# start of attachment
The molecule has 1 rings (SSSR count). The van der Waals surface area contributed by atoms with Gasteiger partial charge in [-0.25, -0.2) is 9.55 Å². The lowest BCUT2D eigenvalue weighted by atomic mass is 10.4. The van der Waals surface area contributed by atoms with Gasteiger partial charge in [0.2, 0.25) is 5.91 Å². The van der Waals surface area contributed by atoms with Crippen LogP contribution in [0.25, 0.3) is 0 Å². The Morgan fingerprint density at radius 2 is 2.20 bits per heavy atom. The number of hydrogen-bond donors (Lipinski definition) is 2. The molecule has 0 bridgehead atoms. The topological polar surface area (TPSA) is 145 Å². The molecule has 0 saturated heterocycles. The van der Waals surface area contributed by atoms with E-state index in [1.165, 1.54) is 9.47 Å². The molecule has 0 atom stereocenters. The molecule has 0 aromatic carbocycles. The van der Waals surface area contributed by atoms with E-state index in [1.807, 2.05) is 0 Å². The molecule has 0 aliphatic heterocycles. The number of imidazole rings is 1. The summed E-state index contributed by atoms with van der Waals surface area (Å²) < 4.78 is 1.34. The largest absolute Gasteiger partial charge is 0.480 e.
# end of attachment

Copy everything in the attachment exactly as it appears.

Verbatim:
The molecule has 1 rings (SSSR count). The van der Waals surface area contributed by atoms with Gasteiger partial charge in [-0.25, -0.2) is 9.55 Å². The lowest BCUT2D eigenvalue weighted by atomic mass is 10.4. The van der Waals surface area contributed by atoms with Gasteiger partial charge in [0.2, 0.25) is 5.91 Å². The van der Waals surface area contributed by atoms with Crippen LogP contribution in [0.25, 0.3) is 0 Å². The Morgan fingerprint density at radius 2 is 2.20 bits per heavy atom. The number of hydrogen-bond donors (Lipinski definition) is 2. The molecule has 0 bridgehead atoms. The topological polar surface area (TPSA) is 145 Å². The molecule has 0 saturated heterocycles. The van der Waals surface area contributed by atoms with E-state index in [1.165, 1.54) is 9.47 Å². The molecule has 0 atom stereocenters. The molecule has 0 aromatic carbocycles. The van der Waals surface area contributed by atoms with E-state index in [1.807, 2.05) is 0 Å². The molecule has 0 aliphatic heterocycles. The number of imidazole rings is 1. The summed E-state index contributed by atoms with van der Waals surface area (Å²) < 4.78 is 1.34. The largest absolute Gasteiger partial charge is 0.480 e.